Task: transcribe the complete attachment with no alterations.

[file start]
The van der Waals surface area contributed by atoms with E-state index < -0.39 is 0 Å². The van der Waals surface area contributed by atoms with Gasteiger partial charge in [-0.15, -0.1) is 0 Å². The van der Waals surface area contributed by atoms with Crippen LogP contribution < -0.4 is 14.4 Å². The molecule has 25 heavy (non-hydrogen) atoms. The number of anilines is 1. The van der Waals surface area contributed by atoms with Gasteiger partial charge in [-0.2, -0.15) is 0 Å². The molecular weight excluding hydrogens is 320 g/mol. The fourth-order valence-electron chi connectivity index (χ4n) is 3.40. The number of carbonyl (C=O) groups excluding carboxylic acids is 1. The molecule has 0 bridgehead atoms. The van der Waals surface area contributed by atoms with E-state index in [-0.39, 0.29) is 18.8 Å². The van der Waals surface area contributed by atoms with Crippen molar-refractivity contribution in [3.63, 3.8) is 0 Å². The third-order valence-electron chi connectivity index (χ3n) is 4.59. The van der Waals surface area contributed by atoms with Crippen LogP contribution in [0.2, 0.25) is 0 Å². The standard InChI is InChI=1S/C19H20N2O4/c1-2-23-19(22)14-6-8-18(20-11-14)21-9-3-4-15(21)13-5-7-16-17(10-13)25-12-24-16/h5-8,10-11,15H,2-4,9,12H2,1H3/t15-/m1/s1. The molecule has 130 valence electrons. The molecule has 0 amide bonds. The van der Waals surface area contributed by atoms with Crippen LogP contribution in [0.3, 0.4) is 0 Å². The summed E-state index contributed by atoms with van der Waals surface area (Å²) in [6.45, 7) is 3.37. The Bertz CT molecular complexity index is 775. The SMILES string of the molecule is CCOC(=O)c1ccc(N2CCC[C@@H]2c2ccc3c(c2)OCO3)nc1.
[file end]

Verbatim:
The van der Waals surface area contributed by atoms with E-state index < -0.39 is 0 Å². The van der Waals surface area contributed by atoms with Gasteiger partial charge in [-0.15, -0.1) is 0 Å². The van der Waals surface area contributed by atoms with Crippen LogP contribution < -0.4 is 14.4 Å². The molecule has 25 heavy (non-hydrogen) atoms. The number of anilines is 1. The van der Waals surface area contributed by atoms with Gasteiger partial charge in [-0.2, -0.15) is 0 Å². The molecular weight excluding hydrogens is 320 g/mol. The fourth-order valence-electron chi connectivity index (χ4n) is 3.40. The number of carbonyl (C=O) groups excluding carboxylic acids is 1. The molecule has 0 bridgehead atoms. The van der Waals surface area contributed by atoms with E-state index in [-0.39, 0.29) is 18.8 Å². The van der Waals surface area contributed by atoms with Crippen molar-refractivity contribution in [3.63, 3.8) is 0 Å². The third-order valence-electron chi connectivity index (χ3n) is 4.59. The van der Waals surface area contributed by atoms with Crippen LogP contribution in [0.2, 0.25) is 0 Å². The standard InChI is InChI=1S/C19H20N2O4/c1-2-23-19(22)14-6-8-18(20-11-14)21-9-3-4-15(21)13-5-7-16-17(10-13)25-12-24-16/h5-8,10-11,15H,2-4,9,12H2,1H3/t15-/m1/s1. The molecule has 130 valence electrons. The molecule has 0 amide bonds. The van der Waals surface area contributed by atoms with Crippen LogP contribution in [0.3, 0.4) is 0 Å². The summed E-state index contributed by atoms with van der Waals surface area (Å²) in [6.45, 7) is 3.37. The Bertz CT molecular complexity index is 775. The SMILES string of the molecule is CCOC(=O)c1ccc(N2CCC[C@@H]2c2ccc3c(c2)OCO3)nc1.